Mercedes expected some bouncing, but had no ‘indication of how serious’ it would be
Mercedes technical director Mike Elliott admits while the team “didn’t expect there to be no problems” with porpoising, they had no idea how “serious the problem” was going to be when they put their W13 on the track.
Winners of eight successive Constructors’ Championships, no one thought when the all-new ground effect aerodynamic cars hit the track last season it would be Mercedes who got it wrong.
But they did, the team designing a car that suffered with severe porpoising, seemingly having the worst of it with Lewis Hamilton and George Russell complaining of back pain and headaches.
The problem didn’t catch Mercedes unawares as they expected some bouncing as it is a consequence of using ground effect aerodynamics to create downforce.
However, the severity of it came as a shock as they had no warning from either their wind tunnel runs or their CFD simulations.
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“We knew that the ground effect cars of the past had this phenomenon and we talked about it at the design stage as well,” Elliott, Mercedes’ technical director, told Auto Motor und Sport.
“We didn’t expect there to be no problems at all, but none of the simulations gave any indication of how serious the problem would be.
“I think everyone has had that experience. It is very difficult to replicate the problem in the wind tunnel and it would be very expensive to model it in CFD simulation.
“That’s why we didn’t use the resources allowed by the regulations in the CFD to simulate bouncing.”
Floor tweaks won’t ‘make much of a difference’
With Mercedes not alone in their concerns that porpoising could have a long-term impact on their drivers’ health, the FIA stepped in.
Acknowledging that the teams are likely to find more downforce during the off-season, downforce that would increase the likelihood of porpoising, motorsport’s governing body announced a few tweaks to the regulations.
The floor edges have been raised by 15 millimetres ahead of the 2023 season, the FIA initially pushing for 25mm, while the diffuser throat height has also been raised, which is aimed at making the underside of the car more tolerant to changes in dynamic ride height.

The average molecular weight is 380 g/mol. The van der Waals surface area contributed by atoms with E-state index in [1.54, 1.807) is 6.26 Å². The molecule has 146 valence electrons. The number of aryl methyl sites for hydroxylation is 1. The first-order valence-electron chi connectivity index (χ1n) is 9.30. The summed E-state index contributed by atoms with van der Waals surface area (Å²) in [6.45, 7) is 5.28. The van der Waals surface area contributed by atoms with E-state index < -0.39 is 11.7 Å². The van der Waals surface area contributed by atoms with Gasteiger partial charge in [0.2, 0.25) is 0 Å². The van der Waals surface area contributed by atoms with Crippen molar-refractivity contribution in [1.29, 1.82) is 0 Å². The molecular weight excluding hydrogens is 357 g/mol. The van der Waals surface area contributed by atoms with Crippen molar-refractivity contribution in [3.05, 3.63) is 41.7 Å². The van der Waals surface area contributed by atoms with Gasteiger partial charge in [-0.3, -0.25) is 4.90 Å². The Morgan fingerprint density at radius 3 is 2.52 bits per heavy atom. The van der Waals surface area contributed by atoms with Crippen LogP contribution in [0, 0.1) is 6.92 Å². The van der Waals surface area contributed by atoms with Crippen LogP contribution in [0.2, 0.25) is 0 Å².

While some of the smaller teams have complained that even those minor tweaks will have a big impact on their 2023 cars, Elliott does “not think it will make much of a difference.”
“We will all find a way around it and adapt. It has not changed the starting point of our development.
“The downforce loss depends on the ground clearance you are driving with. It can be high, but also very small.”
Asked whether Mercedes will focus on creating a larger working window for the new W14, he replied: “Our goals will be different than 2022. Some of the problems stemmed from the aerodynamic goals we had set.
“We’ve already made changes and there will be more. We hope that’s enough to be up front again in 2023.”
Mercedes expected to stick with the zero-pod for the W14
While it was initially speculated that the zero-pod design was largely to blame for Mercedes’ severe bouncing, the team has refuted that and is expected to continue with that design philosophy with the W14.
Toto Wolff recently hinted at this, saying: “The last time I saw [the new car] in the wind tunnel, it still looked exactly like the current one]. But [the engineers] told me that it wasn’t.”
That wasn’t the first time the Mercedes motorsport boss hinted that the zero-pods would stay, also telling F1.com: “The DNA of the 2023 car will be different from that of the current car, as we will change the architecture.
“But it does not necessarily mean that our chassis will look very different from that of the W13.”
Fans will get their first look at the W14 on February 15th, the day of Mercedes’ official 2023 launch.